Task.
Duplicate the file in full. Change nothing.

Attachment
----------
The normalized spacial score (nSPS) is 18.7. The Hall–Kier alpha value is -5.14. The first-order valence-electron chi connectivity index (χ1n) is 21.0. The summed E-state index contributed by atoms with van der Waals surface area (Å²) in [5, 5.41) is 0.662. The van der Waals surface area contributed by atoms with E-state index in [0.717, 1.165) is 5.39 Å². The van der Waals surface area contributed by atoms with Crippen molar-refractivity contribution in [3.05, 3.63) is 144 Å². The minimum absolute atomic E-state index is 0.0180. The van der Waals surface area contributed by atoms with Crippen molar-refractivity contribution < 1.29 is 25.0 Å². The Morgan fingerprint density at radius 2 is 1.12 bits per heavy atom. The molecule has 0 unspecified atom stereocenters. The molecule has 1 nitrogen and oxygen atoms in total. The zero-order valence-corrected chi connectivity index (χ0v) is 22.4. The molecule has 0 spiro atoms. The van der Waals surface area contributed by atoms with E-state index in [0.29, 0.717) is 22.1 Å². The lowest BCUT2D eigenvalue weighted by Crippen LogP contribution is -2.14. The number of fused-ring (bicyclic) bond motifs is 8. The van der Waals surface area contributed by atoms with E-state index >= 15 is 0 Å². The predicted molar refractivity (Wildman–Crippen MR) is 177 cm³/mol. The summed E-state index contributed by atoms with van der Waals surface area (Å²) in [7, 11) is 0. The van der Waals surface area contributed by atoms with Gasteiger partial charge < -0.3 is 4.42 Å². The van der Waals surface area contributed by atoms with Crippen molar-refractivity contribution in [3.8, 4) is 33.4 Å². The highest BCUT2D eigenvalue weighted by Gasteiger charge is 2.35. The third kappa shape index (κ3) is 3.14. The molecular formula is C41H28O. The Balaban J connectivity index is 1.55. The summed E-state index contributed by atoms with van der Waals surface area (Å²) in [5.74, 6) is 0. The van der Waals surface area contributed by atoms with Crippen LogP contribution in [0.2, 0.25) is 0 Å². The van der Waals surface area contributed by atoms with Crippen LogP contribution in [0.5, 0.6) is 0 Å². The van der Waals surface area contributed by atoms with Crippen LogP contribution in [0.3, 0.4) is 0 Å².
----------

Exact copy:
The normalized spacial score (nSPS) is 18.7. The Hall–Kier alpha value is -5.14. The first-order valence-electron chi connectivity index (χ1n) is 21.0. The summed E-state index contributed by atoms with van der Waals surface area (Å²) in [5, 5.41) is 0.662. The van der Waals surface area contributed by atoms with E-state index in [0.717, 1.165) is 5.39 Å². The van der Waals surface area contributed by atoms with Crippen molar-refractivity contribution in [3.05, 3.63) is 144 Å². The minimum absolute atomic E-state index is 0.0180. The van der Waals surface area contributed by atoms with Crippen molar-refractivity contribution < 1.29 is 25.0 Å². The Morgan fingerprint density at radius 2 is 1.12 bits per heavy atom. The molecule has 0 unspecified atom stereocenters. The molecule has 1 nitrogen and oxygen atoms in total. The zero-order valence-corrected chi connectivity index (χ0v) is 22.4. The molecule has 0 spiro atoms. The van der Waals surface area contributed by atoms with E-state index in [0.29, 0.717) is 22.1 Å². The lowest BCUT2D eigenvalue weighted by Crippen LogP contribution is -2.14. The number of fused-ring (bicyclic) bond motifs is 8. The van der Waals surface area contributed by atoms with E-state index >= 15 is 0 Å². The predicted molar refractivity (Wildman–Crippen MR) is 177 cm³/mol. The summed E-state index contributed by atoms with van der Waals surface area (Å²) in [7, 11) is 0. The van der Waals surface area contributed by atoms with Gasteiger partial charge < -0.3 is 4.42 Å². The van der Waals surface area contributed by atoms with Crippen molar-refractivity contribution in [3.8, 4) is 33.4 Å². The highest BCUT2D eigenvalue weighted by Gasteiger charge is 2.35. The third kappa shape index (κ3) is 3.14. The molecular formula is C41H28O. The Balaban J connectivity index is 1.55. The summed E-state index contributed by atoms with van der Waals surface area (Å²) in [5.74, 6) is 0. The van der Waals surface area contributed by atoms with Crippen LogP contribution in [0.2, 0.25) is 0 Å². The van der Waals surface area contributed by atoms with Crippen LogP contribution in [0.5, 0.6) is 0 Å². The van der Waals surface area contributed by atoms with Crippen LogP contribution in [0.3, 0.4) is 0 Å².